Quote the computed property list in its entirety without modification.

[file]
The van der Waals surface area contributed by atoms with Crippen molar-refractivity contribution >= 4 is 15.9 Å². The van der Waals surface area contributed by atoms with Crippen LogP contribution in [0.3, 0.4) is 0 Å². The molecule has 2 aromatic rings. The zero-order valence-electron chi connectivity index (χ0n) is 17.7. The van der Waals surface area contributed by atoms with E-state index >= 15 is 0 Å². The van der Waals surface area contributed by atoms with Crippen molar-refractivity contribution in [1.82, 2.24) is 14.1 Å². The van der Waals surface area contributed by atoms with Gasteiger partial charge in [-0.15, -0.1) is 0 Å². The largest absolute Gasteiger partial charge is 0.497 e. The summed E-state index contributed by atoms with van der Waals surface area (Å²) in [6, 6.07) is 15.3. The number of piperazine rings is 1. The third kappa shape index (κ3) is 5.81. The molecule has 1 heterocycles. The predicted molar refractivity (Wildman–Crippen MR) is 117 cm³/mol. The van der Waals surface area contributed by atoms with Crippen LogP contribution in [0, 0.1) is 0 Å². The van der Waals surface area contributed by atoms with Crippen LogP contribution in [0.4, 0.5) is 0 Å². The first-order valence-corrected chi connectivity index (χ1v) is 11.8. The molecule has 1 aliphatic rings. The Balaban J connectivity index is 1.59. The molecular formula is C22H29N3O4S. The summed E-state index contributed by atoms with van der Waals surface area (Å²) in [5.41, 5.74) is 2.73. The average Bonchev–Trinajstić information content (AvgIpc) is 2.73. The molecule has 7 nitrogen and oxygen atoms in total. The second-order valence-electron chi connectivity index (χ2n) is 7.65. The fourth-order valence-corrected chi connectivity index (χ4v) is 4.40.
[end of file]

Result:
The van der Waals surface area contributed by atoms with Crippen molar-refractivity contribution >= 4 is 15.9 Å². The van der Waals surface area contributed by atoms with Crippen LogP contribution in [0.3, 0.4) is 0 Å². The molecule has 2 aromatic rings. The zero-order valence-electron chi connectivity index (χ0n) is 17.7. The van der Waals surface area contributed by atoms with E-state index >= 15 is 0 Å². The van der Waals surface area contributed by atoms with Crippen molar-refractivity contribution in [1.82, 2.24) is 14.1 Å². The van der Waals surface area contributed by atoms with Gasteiger partial charge in [-0.15, -0.1) is 0 Å². The largest absolute Gasteiger partial charge is 0.497 e. The summed E-state index contributed by atoms with van der Waals surface area (Å²) in [6, 6.07) is 15.3. The number of piperazine rings is 1. The third kappa shape index (κ3) is 5.81. The molecule has 1 heterocycles. The predicted molar refractivity (Wildman–Crippen MR) is 117 cm³/mol. The van der Waals surface area contributed by atoms with Crippen LogP contribution in [0, 0.1) is 0 Å². The van der Waals surface area contributed by atoms with Crippen LogP contribution in [0.4, 0.5) is 0 Å². The first-order valence-corrected chi connectivity index (χ1v) is 11.8. The molecule has 1 aliphatic rings. The Balaban J connectivity index is 1.59. The molecular formula is C22H29N3O4S. The summed E-state index contributed by atoms with van der Waals surface area (Å²) in [5.41, 5.74) is 2.73. The average Bonchev–Trinajstić information content (AvgIpc) is 2.73. The molecule has 7 nitrogen and oxygen atoms in total. The second-order valence-electron chi connectivity index (χ2n) is 7.65. The fourth-order valence-corrected chi connectivity index (χ4v) is 4.40.